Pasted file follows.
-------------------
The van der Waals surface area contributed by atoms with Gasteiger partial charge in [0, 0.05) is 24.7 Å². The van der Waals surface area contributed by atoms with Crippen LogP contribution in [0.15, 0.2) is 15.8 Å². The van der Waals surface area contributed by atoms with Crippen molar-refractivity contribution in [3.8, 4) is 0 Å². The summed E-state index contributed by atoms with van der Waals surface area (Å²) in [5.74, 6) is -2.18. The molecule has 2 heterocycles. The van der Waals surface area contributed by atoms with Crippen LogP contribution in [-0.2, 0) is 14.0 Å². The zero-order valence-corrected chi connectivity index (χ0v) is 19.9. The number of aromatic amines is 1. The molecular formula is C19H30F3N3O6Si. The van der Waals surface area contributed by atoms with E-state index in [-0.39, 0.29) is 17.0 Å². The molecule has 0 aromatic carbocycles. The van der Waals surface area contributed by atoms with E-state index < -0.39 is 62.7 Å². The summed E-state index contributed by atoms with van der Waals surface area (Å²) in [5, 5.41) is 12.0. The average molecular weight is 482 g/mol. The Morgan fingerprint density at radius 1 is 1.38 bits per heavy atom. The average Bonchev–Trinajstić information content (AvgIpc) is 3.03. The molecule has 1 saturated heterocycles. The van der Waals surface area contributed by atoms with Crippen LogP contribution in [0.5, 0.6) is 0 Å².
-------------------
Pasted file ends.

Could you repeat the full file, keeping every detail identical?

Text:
The van der Waals surface area contributed by atoms with Gasteiger partial charge in [0, 0.05) is 24.7 Å². The van der Waals surface area contributed by atoms with Crippen LogP contribution in [0.15, 0.2) is 15.8 Å². The van der Waals surface area contributed by atoms with Crippen molar-refractivity contribution in [3.8, 4) is 0 Å². The summed E-state index contributed by atoms with van der Waals surface area (Å²) in [5.74, 6) is -2.18. The molecule has 2 heterocycles. The van der Waals surface area contributed by atoms with Crippen LogP contribution in [-0.2, 0) is 14.0 Å². The zero-order valence-corrected chi connectivity index (χ0v) is 19.9. The number of aromatic amines is 1. The molecular formula is C19H30F3N3O6Si. The van der Waals surface area contributed by atoms with E-state index in [-0.39, 0.29) is 17.0 Å². The molecule has 0 aromatic carbocycles. The van der Waals surface area contributed by atoms with E-state index < -0.39 is 62.7 Å². The summed E-state index contributed by atoms with van der Waals surface area (Å²) in [5, 5.41) is 12.0. The average molecular weight is 482 g/mol. The Morgan fingerprint density at radius 1 is 1.38 bits per heavy atom. The average Bonchev–Trinajstić information content (AvgIpc) is 3.03. The molecule has 1 saturated heterocycles. The van der Waals surface area contributed by atoms with Crippen LogP contribution in [0.5, 0.6) is 0 Å².